Archive for Sunday, July 25, 2004

Therapeutic farming

Working outdoors part of ‘recovering’

July 25, 2004

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In the summer of 2002, Jamie Kelley was patiently waiting for a bone marrow donor.

He had already gone through the disappointment of two potential donors falling through and he realized he might have to accept a less than ideal match in order to survive. Jamie and his wife, Shawn, headed to Seattle to the Fred Hutchinson Cancer Research Center to undergo a six-month procedure that would hopefully save Jamie's life and rid him of leukemia.

"Up until right before we left they hadn't found a match, so it was going to be a mismatch," Jamie recalled of that summer. "But luckily a donor turned up that was a wonderful fit. I have a great chance of making it, but it is extremely scary because a lot of people don't survive."

Members of the Lawrence community raised money through a fund set up to assist the Kelleys while they were in Seattle for six months.

"The money raised in Lawrence paid for the apartment (in Seattle) and was such a huge show of generosity," Jamie said. "It really made a difficult process much easier and we want to thank everyone for their support."

Two years later, the Kelleys have bought a house in the country and the summer seems to be less stressful than summers past. The cancer is gone. However, side effects linger. Jamie will have hip-replacement surgery on his second hip in August; the other hip was replaced last year.

"It is all part of the process of recovering," he said. "It just takes time."

During the recovery period, Jamie has taken on a new passion: gardening. When the Kelleys moved into their country home in northern Franklin County, they unknowingly transplanted themselves into a neighborhood of organic gardeners. Jamie has teamed up with neighbors Robert Hickerson and Alvin Ray to produce an array of foods.

"I have a little plot on my property that is used to grow herbs, shallots, onions and greens," Jamie said. "And we are soon going to have apples and pears on my property. Robert's land is used to grow the tomatoes, beets, potatoes, beans and peas, and Alvin had an abundance of beans this year he has shared as well as letting us use his land to plant sweet corn. So, we have five to six garden spots we use."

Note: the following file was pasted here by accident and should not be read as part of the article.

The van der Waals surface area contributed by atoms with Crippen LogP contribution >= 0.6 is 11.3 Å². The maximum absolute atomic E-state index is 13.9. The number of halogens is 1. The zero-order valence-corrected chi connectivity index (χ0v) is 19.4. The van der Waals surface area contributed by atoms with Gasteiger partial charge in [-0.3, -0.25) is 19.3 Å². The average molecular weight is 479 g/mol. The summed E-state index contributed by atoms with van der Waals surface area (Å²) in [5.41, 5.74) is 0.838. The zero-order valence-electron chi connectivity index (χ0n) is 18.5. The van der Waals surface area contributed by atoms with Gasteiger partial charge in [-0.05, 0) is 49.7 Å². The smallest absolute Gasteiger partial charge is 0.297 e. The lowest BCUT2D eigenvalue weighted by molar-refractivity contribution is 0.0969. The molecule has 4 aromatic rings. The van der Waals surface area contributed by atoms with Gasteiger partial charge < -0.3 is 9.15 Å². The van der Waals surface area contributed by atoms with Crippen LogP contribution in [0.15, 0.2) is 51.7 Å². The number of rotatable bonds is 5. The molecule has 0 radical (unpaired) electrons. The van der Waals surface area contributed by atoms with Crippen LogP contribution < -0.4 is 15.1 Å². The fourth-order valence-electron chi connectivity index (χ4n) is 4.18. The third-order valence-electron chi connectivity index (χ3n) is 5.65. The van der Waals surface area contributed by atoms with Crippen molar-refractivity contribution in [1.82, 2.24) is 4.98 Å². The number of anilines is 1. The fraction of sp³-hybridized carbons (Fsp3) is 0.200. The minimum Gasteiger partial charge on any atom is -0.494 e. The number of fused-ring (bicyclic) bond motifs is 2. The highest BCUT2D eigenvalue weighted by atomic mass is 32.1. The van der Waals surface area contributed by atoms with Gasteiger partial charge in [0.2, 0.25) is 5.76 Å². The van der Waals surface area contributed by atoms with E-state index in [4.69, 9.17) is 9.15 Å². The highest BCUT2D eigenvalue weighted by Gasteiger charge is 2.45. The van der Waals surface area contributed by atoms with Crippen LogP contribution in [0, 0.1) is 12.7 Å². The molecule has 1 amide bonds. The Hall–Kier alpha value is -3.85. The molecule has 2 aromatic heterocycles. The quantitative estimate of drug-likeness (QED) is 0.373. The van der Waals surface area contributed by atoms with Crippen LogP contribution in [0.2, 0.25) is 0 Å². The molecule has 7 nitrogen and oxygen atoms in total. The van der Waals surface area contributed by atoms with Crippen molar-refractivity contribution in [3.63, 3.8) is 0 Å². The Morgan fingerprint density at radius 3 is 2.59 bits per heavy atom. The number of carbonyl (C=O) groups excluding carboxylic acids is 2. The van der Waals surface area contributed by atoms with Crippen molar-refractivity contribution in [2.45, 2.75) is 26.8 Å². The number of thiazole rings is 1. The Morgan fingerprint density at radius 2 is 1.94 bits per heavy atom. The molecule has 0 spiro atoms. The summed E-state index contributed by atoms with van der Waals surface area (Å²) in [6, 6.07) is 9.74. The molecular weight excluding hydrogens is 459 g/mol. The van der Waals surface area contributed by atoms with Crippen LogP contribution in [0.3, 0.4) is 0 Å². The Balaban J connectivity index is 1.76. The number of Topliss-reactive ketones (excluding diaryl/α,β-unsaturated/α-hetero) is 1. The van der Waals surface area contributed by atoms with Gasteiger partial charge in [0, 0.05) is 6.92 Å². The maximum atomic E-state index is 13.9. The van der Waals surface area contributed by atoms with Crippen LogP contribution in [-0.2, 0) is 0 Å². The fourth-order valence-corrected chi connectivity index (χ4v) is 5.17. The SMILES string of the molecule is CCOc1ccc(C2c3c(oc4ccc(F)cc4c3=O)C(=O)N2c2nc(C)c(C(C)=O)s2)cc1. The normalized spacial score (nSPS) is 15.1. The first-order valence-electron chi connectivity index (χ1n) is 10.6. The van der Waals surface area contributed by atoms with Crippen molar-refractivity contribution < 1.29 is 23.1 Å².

Jamie Kelley harvests peppers on his Franklin County farm. Kelley,
who has overcome leukemia, sells his vegetables at the Ottawa
Farmers Market.

Jamie Kelley harvests peppers on his Franklin County farm. Kelley, who has overcome leukemia, sells his vegetables at the Ottawa Farmers Market.

Jamie has always had a love of food and has worked as a chef in Lawrence restaurants. He has a new appreciation for gardening and working with Mother Nature.

"I'm new to all this," he said. "I'm learning a lot from Alvin and Robert. Last week, I picked a bunch of corn and had to spray it down to keep it cool. I would have never known that. Everyday I learn something new from those guys."

Jamie and Hickerson start most of their plants from seeds.

"During the winter we use grow lights," Jamie said. "We start in about March with the seeds for most foods then we are ready to go and put plants into the ground after the first frost."

Jamie is a regular at the Ottawa Farmers Market on Saturdays. He helps keep the city teeming with organic foods.

"The fresh herbs sell really well at the Ottawa Farmers Market," he said. "We seem to be one of the few vendors with herbs."

Jamie and Hickerson have recently branched out to selling their organic foods to Lawrence restaurants such as Wheatfields, Free State Brewing Co. and Milton's.

"This week we did so well selling to the restaurants, all we have left for the farmer's market this weekend are green beans, corn and beets," Jamie said.

Working outdoors has benefited Jamie.

"Gardening is a nice option for me because on bad days when I'm not feeling well I don't have to do this, but on good days it is something I love to do," Jamie said. "Plus, I'm helping out my neighbor, which is a great feeling."

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